The Port is an environmental champion of San Diego Bay and our surrounding communities – it’s important to us to ensure the bay remains a vibrant resource and contributes to a remarkable way of life for visitors and residents. In December 2013, the Port was one of the first ports to adopt a Climate Action Plan (CAP). Our CAP establishes goals to reduce greenhouse gas (GHG) emissions 10 percent by 2020, which we exceeded with a 13% reduction as assessed in 2016, and 25 percent by 2035. In addition, we are currently updating our Climate Action Plan (CAP) goals to align with state of California targets for 2030 (40%) and 2050 (80%) GHG emissions reductions. Each year, the Port sets and measures environmental goals to ensure that San Diego Bay remains a vibrant resource for visitors and residents. Investing in and doing what we can to advance clean energy technology is a win-win – a win for our industrial tenants whose employees will have cleaner air to breathe while they work, and a win for the residents in our portside communities who will also have cleaner air to breathe where they live.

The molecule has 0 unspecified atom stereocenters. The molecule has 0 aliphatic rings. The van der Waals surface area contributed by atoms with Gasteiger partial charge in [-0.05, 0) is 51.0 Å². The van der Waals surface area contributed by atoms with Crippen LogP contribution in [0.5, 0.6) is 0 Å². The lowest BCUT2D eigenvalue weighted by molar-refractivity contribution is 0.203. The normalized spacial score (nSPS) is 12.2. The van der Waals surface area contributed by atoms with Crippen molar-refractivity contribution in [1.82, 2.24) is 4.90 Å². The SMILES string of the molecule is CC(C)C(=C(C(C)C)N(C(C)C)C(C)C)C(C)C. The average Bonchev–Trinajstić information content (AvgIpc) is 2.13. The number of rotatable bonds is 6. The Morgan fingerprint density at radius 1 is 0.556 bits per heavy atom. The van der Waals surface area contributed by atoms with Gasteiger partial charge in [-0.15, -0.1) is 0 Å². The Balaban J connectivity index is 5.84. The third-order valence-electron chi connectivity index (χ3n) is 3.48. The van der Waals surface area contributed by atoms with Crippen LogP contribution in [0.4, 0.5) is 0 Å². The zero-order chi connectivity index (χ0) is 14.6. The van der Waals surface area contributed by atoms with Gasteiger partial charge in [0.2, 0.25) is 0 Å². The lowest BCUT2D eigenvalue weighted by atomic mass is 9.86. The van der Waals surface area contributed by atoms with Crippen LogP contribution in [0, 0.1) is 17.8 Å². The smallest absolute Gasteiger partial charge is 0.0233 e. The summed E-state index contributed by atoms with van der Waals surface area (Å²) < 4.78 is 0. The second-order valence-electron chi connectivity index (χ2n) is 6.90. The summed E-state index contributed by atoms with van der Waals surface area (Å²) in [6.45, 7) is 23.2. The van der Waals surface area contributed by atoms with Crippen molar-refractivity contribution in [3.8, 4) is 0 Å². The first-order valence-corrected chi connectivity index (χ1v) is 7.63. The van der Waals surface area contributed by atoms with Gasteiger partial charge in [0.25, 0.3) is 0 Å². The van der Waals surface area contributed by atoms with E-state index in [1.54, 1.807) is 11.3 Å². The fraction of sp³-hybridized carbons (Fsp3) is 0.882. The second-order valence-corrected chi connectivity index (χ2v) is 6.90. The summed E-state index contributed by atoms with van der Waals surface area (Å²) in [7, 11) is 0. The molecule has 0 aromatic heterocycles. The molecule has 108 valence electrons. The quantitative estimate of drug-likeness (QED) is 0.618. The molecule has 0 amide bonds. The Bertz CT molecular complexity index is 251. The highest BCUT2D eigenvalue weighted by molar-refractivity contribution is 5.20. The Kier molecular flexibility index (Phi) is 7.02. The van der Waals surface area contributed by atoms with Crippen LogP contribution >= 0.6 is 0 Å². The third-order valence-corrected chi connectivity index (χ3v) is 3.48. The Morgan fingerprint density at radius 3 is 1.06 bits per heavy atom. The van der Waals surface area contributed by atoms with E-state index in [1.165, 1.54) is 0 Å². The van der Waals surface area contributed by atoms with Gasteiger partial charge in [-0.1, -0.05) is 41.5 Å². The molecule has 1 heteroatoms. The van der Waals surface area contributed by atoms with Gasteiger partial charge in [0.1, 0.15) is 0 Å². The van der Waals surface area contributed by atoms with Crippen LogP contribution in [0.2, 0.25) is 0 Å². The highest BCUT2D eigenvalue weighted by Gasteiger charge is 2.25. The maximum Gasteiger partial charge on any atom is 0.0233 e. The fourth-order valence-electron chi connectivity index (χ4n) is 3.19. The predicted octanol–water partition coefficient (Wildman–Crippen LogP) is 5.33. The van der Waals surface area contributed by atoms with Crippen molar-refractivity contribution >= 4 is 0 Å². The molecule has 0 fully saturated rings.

View of the San Diego harbor from the sky

What trends are you seeing in Renewable Energy and Clean Tech?

At the Port, we are seeing a shift toward the electrification of transportation beyond passenger vehicles and into the Freight Electrification sector. More research is needed in this field to understand how this transition will impact energy loads and demand as the transportation options change. In addition, there is a lot of interest in hydrogen fuel cells and if this is an option for the goods movement industry. The current electric vehicle market and available technologies for freight vehicles isn’t enough to support the transport distance and weight to move heavy cargo loads.